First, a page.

Our success has depended, and will continue to depend in substantial part, upon our ability to attract and retain our teams of underwriters in various business lines and other key employees. The loss of one or more of our senior underwriters could adversely impact our business by, for example, making it more difficult to retain clients or other business contacts whose relationship depends in part on the service of the departing personnel. In addition, the loss of services of underwriters could strain our ability to execute our new business lines, as described elsewhere in this report. In general, the loss of key services of any members of our current underwriting teams may adversely affect our business and operating results.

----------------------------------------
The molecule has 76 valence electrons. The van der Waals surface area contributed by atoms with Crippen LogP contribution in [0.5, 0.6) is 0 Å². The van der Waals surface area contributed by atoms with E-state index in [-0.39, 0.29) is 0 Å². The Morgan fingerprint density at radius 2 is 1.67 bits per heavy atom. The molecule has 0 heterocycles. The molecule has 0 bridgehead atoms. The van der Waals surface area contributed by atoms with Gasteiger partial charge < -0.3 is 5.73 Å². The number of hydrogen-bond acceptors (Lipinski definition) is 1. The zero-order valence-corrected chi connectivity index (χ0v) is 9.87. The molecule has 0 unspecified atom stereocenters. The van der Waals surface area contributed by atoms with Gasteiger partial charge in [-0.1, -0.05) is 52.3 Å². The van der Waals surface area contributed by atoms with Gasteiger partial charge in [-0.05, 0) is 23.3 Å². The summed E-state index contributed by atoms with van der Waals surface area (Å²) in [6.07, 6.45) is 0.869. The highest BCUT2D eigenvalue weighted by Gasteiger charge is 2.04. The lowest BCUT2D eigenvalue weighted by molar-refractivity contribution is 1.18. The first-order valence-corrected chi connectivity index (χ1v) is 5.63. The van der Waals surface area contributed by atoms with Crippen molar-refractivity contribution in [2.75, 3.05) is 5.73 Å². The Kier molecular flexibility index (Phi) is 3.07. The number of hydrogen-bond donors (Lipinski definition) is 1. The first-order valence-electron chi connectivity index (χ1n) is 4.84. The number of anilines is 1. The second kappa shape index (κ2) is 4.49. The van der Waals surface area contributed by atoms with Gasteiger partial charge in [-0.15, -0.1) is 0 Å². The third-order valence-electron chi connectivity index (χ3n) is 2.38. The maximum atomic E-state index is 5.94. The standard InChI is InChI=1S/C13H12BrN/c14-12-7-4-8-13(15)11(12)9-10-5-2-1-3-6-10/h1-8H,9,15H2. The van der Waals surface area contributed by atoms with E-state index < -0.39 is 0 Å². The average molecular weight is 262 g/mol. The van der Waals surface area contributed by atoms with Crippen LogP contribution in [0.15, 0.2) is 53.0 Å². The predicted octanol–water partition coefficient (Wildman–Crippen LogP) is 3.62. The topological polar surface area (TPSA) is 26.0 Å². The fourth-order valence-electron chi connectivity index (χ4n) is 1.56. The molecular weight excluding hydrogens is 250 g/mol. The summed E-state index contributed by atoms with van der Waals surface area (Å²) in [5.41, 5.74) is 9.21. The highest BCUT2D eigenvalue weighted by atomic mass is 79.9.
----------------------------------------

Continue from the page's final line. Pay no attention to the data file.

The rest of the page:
We also rely substantially upon the services of our senior management team. Although we have employment agreements with all of the members of our senior management team, if we were to unexpectedly lose the services of one or more of the members of our senior management team or other key personnel, our business could be adversely affected. We do not currently maintain key-man life insurance policies with respect to any of our employees.

Changes in employment laws, taxation and acceptable compensation practice may limit our ability to attract senior employees to our current operating platforms.

Our insurance and reinsurance operations are, by their nature, international and we compete for senior employees on a global basis. Changes in employment legislation, taxation and the approach of regulatory bodies to compensation practice within our operating jurisdictions may impact our ability to recruit or retain senior employees or the cost to us of doing so. Any failure to retain senior employees may adversely affect the strategic growth of our business and the operating results.